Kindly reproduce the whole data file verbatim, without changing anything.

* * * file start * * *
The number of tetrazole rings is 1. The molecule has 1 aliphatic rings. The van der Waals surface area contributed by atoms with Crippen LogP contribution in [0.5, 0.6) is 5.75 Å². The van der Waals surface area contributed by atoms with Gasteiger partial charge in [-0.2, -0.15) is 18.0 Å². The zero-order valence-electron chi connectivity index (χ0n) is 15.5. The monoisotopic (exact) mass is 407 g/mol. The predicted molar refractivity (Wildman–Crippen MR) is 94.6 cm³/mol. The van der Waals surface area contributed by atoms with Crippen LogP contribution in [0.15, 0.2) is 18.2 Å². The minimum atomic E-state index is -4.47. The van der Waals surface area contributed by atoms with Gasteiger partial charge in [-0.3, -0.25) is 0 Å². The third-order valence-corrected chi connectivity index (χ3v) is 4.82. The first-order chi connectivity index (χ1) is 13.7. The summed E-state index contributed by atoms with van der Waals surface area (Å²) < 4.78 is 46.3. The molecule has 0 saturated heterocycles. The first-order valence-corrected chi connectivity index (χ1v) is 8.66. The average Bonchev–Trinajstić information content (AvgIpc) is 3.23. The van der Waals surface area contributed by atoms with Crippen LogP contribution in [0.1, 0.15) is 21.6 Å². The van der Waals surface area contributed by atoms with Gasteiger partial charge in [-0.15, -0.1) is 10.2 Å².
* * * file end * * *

The number of tetrazole rings is 1. The molecule has 1 aliphatic rings. The van der Waals surface area contributed by atoms with Crippen LogP contribution in [0.5, 0.6) is 5.75 Å². The van der Waals surface area contributed by atoms with Gasteiger partial charge in [-0.2, -0.15) is 18.0 Å². The zero-order valence-electron chi connectivity index (χ0n) is 15.5. The monoisotopic (exact) mass is 407 g/mol. The predicted molar refractivity (Wildman–Crippen MR) is 94.6 cm³/mol. The van der Waals surface area contributed by atoms with Crippen LogP contribution in [0.15, 0.2) is 18.2 Å². The minimum atomic E-state index is -4.47. The van der Waals surface area contributed by atoms with Gasteiger partial charge in [-0.3, -0.25) is 0 Å². The third-order valence-corrected chi connectivity index (χ3v) is 4.82. The first-order chi connectivity index (χ1) is 13.7. The summed E-state index contributed by atoms with van der Waals surface area (Å²) < 4.78 is 46.3. The molecule has 0 saturated heterocycles. The first-order valence-corrected chi connectivity index (χ1v) is 8.66. The average Bonchev–Trinajstić information content (AvgIpc) is 3.23. The van der Waals surface area contributed by atoms with Crippen LogP contribution in [0.1, 0.15) is 21.6 Å². The van der Waals surface area contributed by atoms with Gasteiger partial charge in [-0.15, -0.1) is 10.2 Å².